I tossed, I turned, I hardly slept. I had aimed to be up at 6 when the sun rose but since I finally had fallen asleep I let myself go to 7:30am. I woke again with the incredible urge to pee. I don't think it was the wine because I usually don't have a problem with that, I think it was a combination of all the water I drank the day before and the cool dampness that set in later in the night. In any case, I was exhausted still and was so uncomfortable that I could not bare to stay there any longer. I didn't bother to make coffee and breakfast as planned, instead I had the camp packed up in 20 minutes flat and I marched out of there to my car. On the way home I got a large coffee from Tim Hortons which warmed my insides and once I got home I took another nap. This would not do if I were out in the back country and had many kilometers to travel that day!

So, despite the crummy night's sleep I had I would consider the trip to be a success. I was out there mainly as a test hang, this was my first night sleeping with the whoopie sling setup. I had set it up before and laid in it and read for a few hours so I was confident in it holding me up but it was definitely nice to see how easy it went up and down compared to before. On top of that I spotted several issues that need solving before I feel confident going out for another solo trip in Algonquin. Those are:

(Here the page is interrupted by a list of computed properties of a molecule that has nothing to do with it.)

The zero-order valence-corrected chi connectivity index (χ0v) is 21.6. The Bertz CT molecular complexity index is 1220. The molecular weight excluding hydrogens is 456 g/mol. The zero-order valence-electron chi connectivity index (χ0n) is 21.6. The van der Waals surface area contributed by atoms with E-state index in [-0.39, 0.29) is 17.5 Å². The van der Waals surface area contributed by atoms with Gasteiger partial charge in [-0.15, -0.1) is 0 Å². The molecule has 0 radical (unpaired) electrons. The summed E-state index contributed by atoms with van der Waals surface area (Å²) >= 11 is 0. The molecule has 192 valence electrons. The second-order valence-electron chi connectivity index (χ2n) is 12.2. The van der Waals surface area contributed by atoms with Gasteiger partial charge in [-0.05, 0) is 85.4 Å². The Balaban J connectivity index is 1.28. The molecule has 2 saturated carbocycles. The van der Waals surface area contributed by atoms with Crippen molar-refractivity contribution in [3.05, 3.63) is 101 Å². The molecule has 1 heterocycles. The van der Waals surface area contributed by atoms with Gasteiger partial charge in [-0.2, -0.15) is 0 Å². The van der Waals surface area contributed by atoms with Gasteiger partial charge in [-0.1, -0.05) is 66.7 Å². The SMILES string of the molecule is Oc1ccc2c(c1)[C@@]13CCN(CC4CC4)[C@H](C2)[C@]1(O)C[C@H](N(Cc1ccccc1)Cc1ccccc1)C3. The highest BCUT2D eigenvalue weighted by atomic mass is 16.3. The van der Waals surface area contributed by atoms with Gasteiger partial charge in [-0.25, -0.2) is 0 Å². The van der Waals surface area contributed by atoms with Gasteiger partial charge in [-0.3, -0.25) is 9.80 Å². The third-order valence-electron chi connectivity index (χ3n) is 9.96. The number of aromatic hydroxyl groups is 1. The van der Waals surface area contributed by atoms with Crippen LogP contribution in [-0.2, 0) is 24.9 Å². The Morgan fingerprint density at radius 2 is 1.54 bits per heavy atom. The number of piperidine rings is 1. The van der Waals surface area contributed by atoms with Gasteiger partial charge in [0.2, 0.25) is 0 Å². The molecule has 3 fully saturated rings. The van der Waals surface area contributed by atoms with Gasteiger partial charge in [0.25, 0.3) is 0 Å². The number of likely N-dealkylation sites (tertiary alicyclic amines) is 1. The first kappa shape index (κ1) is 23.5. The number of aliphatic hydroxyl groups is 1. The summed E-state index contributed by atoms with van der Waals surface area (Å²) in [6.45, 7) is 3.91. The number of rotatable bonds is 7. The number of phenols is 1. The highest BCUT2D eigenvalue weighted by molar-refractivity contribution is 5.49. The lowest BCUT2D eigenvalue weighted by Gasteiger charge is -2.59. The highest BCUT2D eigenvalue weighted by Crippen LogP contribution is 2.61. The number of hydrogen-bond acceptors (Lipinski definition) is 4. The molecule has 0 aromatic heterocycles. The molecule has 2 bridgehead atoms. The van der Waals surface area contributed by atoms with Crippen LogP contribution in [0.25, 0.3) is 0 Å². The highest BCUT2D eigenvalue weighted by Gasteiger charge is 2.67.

Issues Identified:

      Feet are cramped
      Not warm enough
      Not enough rope
      Siltarp II sticks to itself

    Possible Resolutions:

        Need an under quilt
        Need an over quilt
        Need to keep pre-cut, and lighter rope lengths with my Siltarp
        Dust seams of tarp with baby powder

      These are absolutely critical for my next trip and the quilts are not cheap. I'll have to fork out some serious dough here to get a good down quilt set, something I had hoped to avoid for the time being. Without my feet so constrained in the ends of the bag I think I will be comfier, as well as better insulated -- so it will solve both issues thankfully. I'll be going on another test hang next Friday so instead of bringing my mummy bag I think I'll bring two blankets I have so I'm not confined in my bag and my chest isn't exposed. And hopefully I can get through the night without a piss break!